Two blessings for this big day!

Today is such a big day and an important transition for our country.

Today is such a big day and an important transition for our country.

As Jews, we know a thing or two about marking transitions and elevating time! In this week's Torah portion, Parashat Bo, our ancestors are making their final preparations to leave Egypt. But, in the center of the Torah portion, in Exodus 12, not only are the Israelites commanded to sacrifice a lamb per household, but they are also being instructed about how this big moment will be commemorated in the future. It's an amazing example of ritual, tradition, and liturgy all being created in real time, before our very eyes! In this parasha, we learn that "throughout the ages" and "for all time," the Israelites' descendants will spend a week eating matzah and refraining from work, and we will answer our children's questions as we explain the story to the next generation. (And indeed, thousands of years later, the Passover holiday and especially its seder ritual are still among the most widely observed Jewish traditions.)

This morning, we will witness one of the most established and powerful civic rituals we have here in the United States of America. Inauguration Day comes complete with traditions, norms, and social conventions, as well as its own elaborate "halakhah" (legal rules - for example, about the precise time that a peaceful transition of power takes effect, etc.). Click here to read PBS's guide to Inauguration Day to learn more about the schedule and plans for today.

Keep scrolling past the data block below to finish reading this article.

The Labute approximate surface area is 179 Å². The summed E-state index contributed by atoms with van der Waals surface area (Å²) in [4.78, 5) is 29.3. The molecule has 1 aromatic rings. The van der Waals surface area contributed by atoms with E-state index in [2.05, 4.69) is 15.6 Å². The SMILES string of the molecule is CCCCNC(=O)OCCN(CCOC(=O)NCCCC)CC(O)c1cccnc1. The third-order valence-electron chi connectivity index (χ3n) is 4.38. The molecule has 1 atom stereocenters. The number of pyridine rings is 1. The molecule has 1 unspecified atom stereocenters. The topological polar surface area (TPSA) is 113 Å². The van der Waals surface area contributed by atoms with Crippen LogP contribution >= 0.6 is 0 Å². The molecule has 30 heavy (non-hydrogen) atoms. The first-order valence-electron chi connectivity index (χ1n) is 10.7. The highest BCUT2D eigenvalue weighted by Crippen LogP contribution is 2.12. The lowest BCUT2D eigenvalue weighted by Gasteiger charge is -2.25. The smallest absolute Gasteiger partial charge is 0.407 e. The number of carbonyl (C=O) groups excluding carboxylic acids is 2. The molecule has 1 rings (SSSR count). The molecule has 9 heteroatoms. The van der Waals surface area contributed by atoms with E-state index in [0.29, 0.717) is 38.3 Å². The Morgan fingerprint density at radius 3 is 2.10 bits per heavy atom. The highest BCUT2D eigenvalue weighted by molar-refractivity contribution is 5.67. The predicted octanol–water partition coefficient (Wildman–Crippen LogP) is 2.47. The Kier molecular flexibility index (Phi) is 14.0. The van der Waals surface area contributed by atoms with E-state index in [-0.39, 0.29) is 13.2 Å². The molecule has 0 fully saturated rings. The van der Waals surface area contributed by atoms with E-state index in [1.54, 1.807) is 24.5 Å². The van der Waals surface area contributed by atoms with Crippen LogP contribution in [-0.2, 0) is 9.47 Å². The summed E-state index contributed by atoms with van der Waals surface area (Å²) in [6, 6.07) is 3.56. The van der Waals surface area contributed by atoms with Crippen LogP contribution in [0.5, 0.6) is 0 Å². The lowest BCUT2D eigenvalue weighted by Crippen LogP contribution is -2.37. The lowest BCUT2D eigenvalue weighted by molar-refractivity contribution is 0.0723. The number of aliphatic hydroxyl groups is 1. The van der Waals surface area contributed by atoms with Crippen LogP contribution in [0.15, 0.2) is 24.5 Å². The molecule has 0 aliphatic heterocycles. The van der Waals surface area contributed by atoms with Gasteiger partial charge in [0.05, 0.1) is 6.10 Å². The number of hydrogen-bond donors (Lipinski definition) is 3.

To all of the civic rituals we will witness shortly, I plan to overlay a short Jewish liturgy of my own today. After a lot of thought, I plan to recite two short blessings that I find appropriate and resonant for this occasion -- and I'd like to explain my thinking and invite you to join me in this new ritual mash-up today.

1) The first blessing I plan to recite is called birkat ha-gomel. Traditionally, this bracha is recited by an individual who has survived a near miss of some sort, such as recovering from a serious illness, surviving a car accident, or returning from a dangerous journey. The blessing is a one-liner, recited at the Torah, and in that context, the community witnesses and affirms by responding with a line of their own.

To me, part of the power of this day is that it marks that we, as a country, have survived four years of an incredibly dangerous presidency. We are not foolish enough to think that all danger has passed -- indeed, we know that some very evil forces are lurking, dangerous ideologies have been activated, 400,000(!) Americans have died from Covid-19, and there is so much damage to repair. That said, today I breathe a huge sigh of relief that some of the particular fears associated with this outgoing presidential administration are, in fact, over. In the days following the election results in November, and again since the attack on the Capitol, I have returned to the thought time and again that we have experienced a near miss as an American society... this train-wreck of an era could have been even worse, and I shudder at the thought of the "what ifs." So, at 12pm Eastern / 9am Pacific time, I will recite birkat ha-gomel, adapted slightly to adjust the language to the plural ("us"), in recognition of the fact that we have collectively survived this near miss, and we are so very lucky. In prayer vocabulary, here's what this sounds like: